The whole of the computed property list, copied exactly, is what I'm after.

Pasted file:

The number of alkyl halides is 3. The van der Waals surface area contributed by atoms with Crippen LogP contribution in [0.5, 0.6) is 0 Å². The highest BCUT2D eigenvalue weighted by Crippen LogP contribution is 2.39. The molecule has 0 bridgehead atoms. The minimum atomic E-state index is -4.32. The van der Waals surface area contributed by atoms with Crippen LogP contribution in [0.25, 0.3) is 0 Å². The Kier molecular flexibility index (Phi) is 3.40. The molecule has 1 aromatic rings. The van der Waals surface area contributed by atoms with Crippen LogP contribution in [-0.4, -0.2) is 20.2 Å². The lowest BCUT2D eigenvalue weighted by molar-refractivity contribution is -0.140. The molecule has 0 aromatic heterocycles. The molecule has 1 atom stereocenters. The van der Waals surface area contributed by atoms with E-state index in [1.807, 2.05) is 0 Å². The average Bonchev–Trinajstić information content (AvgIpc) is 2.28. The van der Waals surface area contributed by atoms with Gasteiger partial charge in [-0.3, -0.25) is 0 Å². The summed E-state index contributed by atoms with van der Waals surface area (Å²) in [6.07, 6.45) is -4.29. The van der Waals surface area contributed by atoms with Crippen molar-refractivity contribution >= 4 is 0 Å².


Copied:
The number of alkyl halides is 3. The van der Waals surface area contributed by atoms with Crippen LogP contribution in [0.5, 0.6) is 0 Å². The highest BCUT2D eigenvalue weighted by Crippen LogP contribution is 2.39. The molecule has 0 bridgehead atoms. The minimum atomic E-state index is -4.32. The van der Waals surface area contributed by atoms with Crippen LogP contribution in [0.25, 0.3) is 0 Å². The Kier molecular flexibility index (Phi) is 3.40. The molecule has 1 aromatic rings. The van der Waals surface area contributed by atoms with Crippen LogP contribution in [-0.4, -0.2) is 20.2 Å². The lowest BCUT2D eigenvalue weighted by molar-refractivity contribution is -0.140. The molecule has 0 aromatic heterocycles. The molecule has 1 atom stereocenters. The van der Waals surface area contributed by atoms with E-state index in [1.807, 2.05) is 0 Å². The average Bonchev–Trinajstić information content (AvgIpc) is 2.28. The van der Waals surface area contributed by atoms with Gasteiger partial charge in [-0.3, -0.25) is 0 Å². The summed E-state index contributed by atoms with van der Waals surface area (Å²) in [6.07, 6.45) is -4.29. The van der Waals surface area contributed by atoms with Crippen molar-refractivity contribution >= 4 is 0 Å².